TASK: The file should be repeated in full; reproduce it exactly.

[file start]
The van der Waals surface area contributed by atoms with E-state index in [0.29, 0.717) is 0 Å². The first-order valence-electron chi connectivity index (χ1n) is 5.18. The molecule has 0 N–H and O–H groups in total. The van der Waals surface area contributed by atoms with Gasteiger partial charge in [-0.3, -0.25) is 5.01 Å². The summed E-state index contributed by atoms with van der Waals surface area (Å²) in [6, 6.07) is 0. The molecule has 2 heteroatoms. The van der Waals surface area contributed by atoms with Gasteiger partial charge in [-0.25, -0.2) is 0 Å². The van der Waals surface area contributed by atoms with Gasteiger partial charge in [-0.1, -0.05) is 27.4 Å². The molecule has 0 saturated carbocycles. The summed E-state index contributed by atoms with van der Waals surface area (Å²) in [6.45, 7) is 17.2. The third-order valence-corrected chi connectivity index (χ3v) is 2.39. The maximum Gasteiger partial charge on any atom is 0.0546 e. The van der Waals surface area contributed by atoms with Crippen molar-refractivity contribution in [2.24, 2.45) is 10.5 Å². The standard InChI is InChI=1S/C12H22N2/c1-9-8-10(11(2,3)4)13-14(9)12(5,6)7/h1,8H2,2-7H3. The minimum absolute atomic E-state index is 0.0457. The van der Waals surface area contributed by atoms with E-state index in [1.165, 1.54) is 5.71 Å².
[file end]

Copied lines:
The van der Waals surface area contributed by atoms with E-state index in [0.29, 0.717) is 0 Å². The first-order valence-electron chi connectivity index (χ1n) is 5.18. The molecule has 0 N–H and O–H groups in total. The van der Waals surface area contributed by atoms with Gasteiger partial charge in [-0.3, -0.25) is 5.01 Å². The summed E-state index contributed by atoms with van der Waals surface area (Å²) in [6, 6.07) is 0. The molecule has 2 heteroatoms. The van der Waals surface area contributed by atoms with Gasteiger partial charge in [-0.25, -0.2) is 0 Å². The van der Waals surface area contributed by atoms with Gasteiger partial charge in [-0.1, -0.05) is 27.4 Å². The molecule has 0 saturated carbocycles. The summed E-state index contributed by atoms with van der Waals surface area (Å²) in [6.45, 7) is 17.2. The third-order valence-corrected chi connectivity index (χ3v) is 2.39. The maximum Gasteiger partial charge on any atom is 0.0546 e. The van der Waals surface area contributed by atoms with Crippen molar-refractivity contribution in [2.24, 2.45) is 10.5 Å². The standard InChI is InChI=1S/C12H22N2/c1-9-8-10(11(2,3)4)13-14(9)12(5,6)7/h1,8H2,2-7H3. The minimum absolute atomic E-state index is 0.0457. The van der Waals surface area contributed by atoms with E-state index in [1.165, 1.54) is 5.71 Å².